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Birth Injuries From Labor Induction

Chicago induced labor birth injury lawyer

Assistance With Injuries Caused By Induced Labor - Illinois Medical Malpractice Attorney

During pregnancy, labor, and delivery, a mother will want to do everything possible to ensure the safe birth of her child. In some cases, an expectant mother will go into labor after her pregnancy reaches full term, but in others, medical intervention may be required to induce labor. While labor induction is common, it does present certain risks for both the mother and the child, and birth injuries may occur as a result.

Reasons for Labor Induction

The decision to induce labor may be made for one of two reasons:

  • Medical necessity - Health conditions may exist that would make it ideal to have the child delivered as soon as possible. These may include pregnancy-related issues such as gestational diabetes or preeclampsia, issues that affect the child such as low levels of amniotic fluid (oligohydramnios) or placental abruption, or the pregnancy having progressed past the expected due date.
  • Elective labor induction - In some cases, labor may be induced even if it is not medically necessary. This may allow the birth to be scheduled at a convenient time for the mother or to ensure that a preferred doctor will be able to perform the delivery.

Methods of Labor Induction

A variety of treatments may be used to induce labor, including:

  • Inducing contractions - Pitocin, a synthetic form of the hormone oxytocin, may be administered through an IV, causing the uterus to contract and beginning or speeding the process of labor.
  • Ripening the cervix - Medications such as prostaglandins may be used to help the cervix soften and dilate. These may be administered orally or applied directly to the cervix. In some cases, a catheter may be inserted to help widen the cervix.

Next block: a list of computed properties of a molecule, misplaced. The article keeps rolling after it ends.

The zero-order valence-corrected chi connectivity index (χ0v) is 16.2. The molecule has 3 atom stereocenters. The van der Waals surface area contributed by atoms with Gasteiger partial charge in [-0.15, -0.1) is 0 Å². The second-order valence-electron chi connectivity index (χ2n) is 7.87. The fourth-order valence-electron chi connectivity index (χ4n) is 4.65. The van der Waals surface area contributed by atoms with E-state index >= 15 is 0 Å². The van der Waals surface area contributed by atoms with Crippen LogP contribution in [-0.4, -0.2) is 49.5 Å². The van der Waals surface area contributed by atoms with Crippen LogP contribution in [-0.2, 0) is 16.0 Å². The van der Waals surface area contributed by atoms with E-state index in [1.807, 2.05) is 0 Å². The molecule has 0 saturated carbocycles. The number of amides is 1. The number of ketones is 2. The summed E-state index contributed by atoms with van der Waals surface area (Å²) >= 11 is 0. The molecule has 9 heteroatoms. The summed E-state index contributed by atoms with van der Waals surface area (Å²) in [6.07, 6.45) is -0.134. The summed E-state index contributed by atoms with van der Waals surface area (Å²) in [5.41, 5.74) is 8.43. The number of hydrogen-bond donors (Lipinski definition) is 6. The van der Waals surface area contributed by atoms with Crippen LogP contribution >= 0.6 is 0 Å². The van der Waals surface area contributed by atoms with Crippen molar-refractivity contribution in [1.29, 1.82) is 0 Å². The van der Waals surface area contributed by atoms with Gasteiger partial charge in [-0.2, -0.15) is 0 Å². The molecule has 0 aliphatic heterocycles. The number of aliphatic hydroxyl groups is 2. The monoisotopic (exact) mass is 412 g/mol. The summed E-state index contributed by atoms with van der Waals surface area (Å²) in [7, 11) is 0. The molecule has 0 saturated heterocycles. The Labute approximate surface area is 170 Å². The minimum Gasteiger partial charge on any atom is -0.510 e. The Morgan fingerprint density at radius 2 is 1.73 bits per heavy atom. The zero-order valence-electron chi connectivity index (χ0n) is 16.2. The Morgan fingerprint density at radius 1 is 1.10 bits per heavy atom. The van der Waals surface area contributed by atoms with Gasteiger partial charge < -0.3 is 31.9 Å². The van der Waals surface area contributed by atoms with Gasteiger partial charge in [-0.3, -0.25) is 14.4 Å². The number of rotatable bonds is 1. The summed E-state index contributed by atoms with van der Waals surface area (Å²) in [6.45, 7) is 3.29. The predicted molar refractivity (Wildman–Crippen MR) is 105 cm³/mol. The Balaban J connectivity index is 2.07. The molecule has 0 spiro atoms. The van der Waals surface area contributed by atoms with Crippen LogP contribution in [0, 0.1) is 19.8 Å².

• Sweeping the membranes - A doctor or nurse may use their fingers to separate the amniotic sac from the wall of the uterus, which causes the release of chemicals called prostaglandins that can stimulate labor.
  • Amniotomy - The membranes of the amniotic sac may be ruptured manually, causing the mother's water to break and beginning the process of labor.

Potential Injuries From Labor Induction

While induced labor is generally safe, it can lead to complications during birth that may cause injury to the child or mother. These complications may include:

  • Umbilical cord issues - Rupture of the amniotic sac can lead to a prolapsed umbilical cord, which may cut off oxygen to the child, resulting in asphyxia and brain injuries.
  • Heart rate issues - The medications administered to induce labor can cause intense contractions, or contractions may be very close together. This can lead to a lowered heart rate for the child, resulting in injuries from lack of oxygen.
  • Infections - Rupture of amniotic membranes increases the chance that either the mother or the child could contract an infectious disease.
  • Shoulder dystocia - Induced labor increases the risk of the child's shoulders becoming lodged in the birth canal during delivery. This can lead to asphyxia or brachial plexus injuries.
  • Maternal injuries - Labor induction can increase the chances of uterine rupture or post-partum hemorrhaging. These types of injuries can be very serious, and they may lead to maternal death.

Induction of labor can increase the likelihood of complications, the need for Cesarean delivery, or the potential for injuries. When labor is induced, the vital signs of both the mother and the child should be closely monitored, and medical staff should take immediate steps to address any issues that may arise.

While some injuries that occur during birth may be unavoidable, negligence on the part of doctors, nurses, or other medical personnel may be to blame for harm done to a mother or child. At the Birth Injury Law Alliance, we can examine the circumstances of your injury and help you determine your options for meeting your financial needs. To set up a free consultation, contact us at 312-945-1300.

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